In December 2012 I heard Ann Curry from the TODAY Show tell everyone listening to the morning broadcast to perform 26 acts of kindness in memory of the children and teachers killed in Sandy Hook, CT. I had promised FBC’s SKEINS ministry (Sewers, Knitters, Embroiderers involved in Needlework for Service) that I would knit hats for children in South Africa, but had not made good on my pledge. It was that number 26 that gave me the goal and end point I needed to begin.

playground

Playground built by money raised
through special offerings

It wasn’t long before I met Mark and Sara Williams, CBF (Cooperative Baptist Fellowship) missionaries to South Africa, who were visiting Richmond, and gave them my first four feeble attempts. Then I learned about more ties between FBC members and the Williamses. June Burton was raising money to dig a well for the villagers in the community where Sara and Mark work. Debbie Boykin and Candi Brown were leading mission trips to that community, and Candi was spearheading a campaign to raise money to build a playground there.

I wanted to draw attention to these good causes, too. When the Fine Arts Team sought artists to display their work in the annual Arts and Crafts Show, I wondered if my hats, each unique, were considered show worthy? With a few phone calls, I discovered they were. And with a few more calls, I gathered more SKEINS knitters to contribute their work as well. These hats gave opportunities to share with the show’s attendees about the other FBC ties to South Africa. Gwen and Truman Smith, Sara Williams’ parents, answered questions about Sara and Mark’s work. June Burton provided flyers on “Digging Wells for Eli,” the project she named in honor of the Williams’ son. And a signup sheet for the first mission trip, led by Candi, was available.

Pratt Stelly-250px

Pratt Stelly on mission in Tibet

Pratt Stelly stopped at our Arts and Crafts Show booth and later wrote on Jim’s blog, referring to participation in FBC’s year-long mission trip as riding on a metaphorical bus that stops for passengers to disembark and help those in need: “At the Arts and Crafts Fair I was drawn to the darling baby hats from the SKEINS group. I was given a pattern right there on the spot, and stopped to buy yarn on my way home from church! I knit 10 hats before I left for China …. And this is where I got off the “bus.” While I want to bring the Kingdom of Heaven to Richmond, Virginia, I feel like we should also bring the Kingdom of Heaven wherever we are in the world. I took my hats to Tibet in hopes of finding an orphanage, but could not find one that took babies. I decided to give the hats to needy people I passed on the street. … While we did not speak the same language, we shared the feeling of love for one another, and that is what it is all about. I will continue to knit and give hats wherever I am.”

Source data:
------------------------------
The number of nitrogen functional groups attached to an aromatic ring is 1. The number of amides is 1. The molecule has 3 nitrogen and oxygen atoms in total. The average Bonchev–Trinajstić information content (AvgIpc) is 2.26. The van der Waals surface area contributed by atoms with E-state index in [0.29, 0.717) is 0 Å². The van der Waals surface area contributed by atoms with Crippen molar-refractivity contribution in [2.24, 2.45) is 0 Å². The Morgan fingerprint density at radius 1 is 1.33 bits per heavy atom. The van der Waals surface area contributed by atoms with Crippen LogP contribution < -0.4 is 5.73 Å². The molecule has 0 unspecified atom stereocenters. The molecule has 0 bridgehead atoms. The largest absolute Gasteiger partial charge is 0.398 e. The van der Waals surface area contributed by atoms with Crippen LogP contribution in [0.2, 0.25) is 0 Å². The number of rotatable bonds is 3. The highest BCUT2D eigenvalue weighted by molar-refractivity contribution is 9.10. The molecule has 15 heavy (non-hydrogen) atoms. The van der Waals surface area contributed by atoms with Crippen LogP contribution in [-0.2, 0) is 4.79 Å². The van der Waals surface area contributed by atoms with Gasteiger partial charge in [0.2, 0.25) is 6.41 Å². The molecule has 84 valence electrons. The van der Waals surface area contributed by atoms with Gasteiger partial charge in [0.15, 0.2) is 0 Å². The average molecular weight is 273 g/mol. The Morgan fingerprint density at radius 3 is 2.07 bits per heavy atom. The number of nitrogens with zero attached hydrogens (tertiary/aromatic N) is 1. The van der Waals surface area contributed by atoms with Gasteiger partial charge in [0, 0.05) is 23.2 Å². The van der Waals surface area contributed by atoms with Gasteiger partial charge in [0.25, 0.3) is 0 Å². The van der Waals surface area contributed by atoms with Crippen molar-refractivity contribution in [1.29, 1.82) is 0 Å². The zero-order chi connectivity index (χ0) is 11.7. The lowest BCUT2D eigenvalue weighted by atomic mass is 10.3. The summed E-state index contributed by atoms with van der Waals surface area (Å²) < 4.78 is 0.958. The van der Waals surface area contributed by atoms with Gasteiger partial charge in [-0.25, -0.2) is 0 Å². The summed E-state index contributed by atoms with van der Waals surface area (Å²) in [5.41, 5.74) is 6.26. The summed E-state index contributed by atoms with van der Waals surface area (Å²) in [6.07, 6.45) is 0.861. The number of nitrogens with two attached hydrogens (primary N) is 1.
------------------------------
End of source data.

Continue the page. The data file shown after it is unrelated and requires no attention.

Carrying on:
Marian Robinson, another new knitter, says: “I saw the preemie hat … at the Arts and Crafts Fair. I was especially interested in the unusual design pattern. Jeannie sent me the directions. I was thrilled and excited to be part of this mission. I started immediately along with my cousin Kathy who was visiting from Massachusetts.

Mark Larson and kids

Mark Larson on mission in South Africa

We knitted a dozen hats in time for Mark Larson to take with him to South Africa in October. The task was a simple one, but the satisfaction received was more than I could have ever imagined.”

And finally, from Linn Kreckman, founder of SKEINS: “After listening to Gwen Smith speak at Missions Friends in September, Evan, my 6-year-old grandson, wanted to find time with me to knit for ‘the children who don’t have a mommy to keep them warm.’ His hat was a labor of love, full of beginning knitter’s holes, but one that was knit from the start to share.”

South African kids

FBC mission team members sharing hats
with SAF community

It is amazing how so much more can be accomplished when the work is joyfully and willingly shared. Math is not my strong suit, but KOHx2 may just be the easiest multiplication problem I ever worked!

Editor’s note: The goal for “Digging Wells for Eli” is $7,000 for one well. At the time of this writing, almost $6,000 has been raised and digging began November 11, 2013. For more information, contact June Burton.
For information on SKEINS, contact Linn Kreckman.
Jeannie Dortch just finished her 26th hat and plans to continue knitting.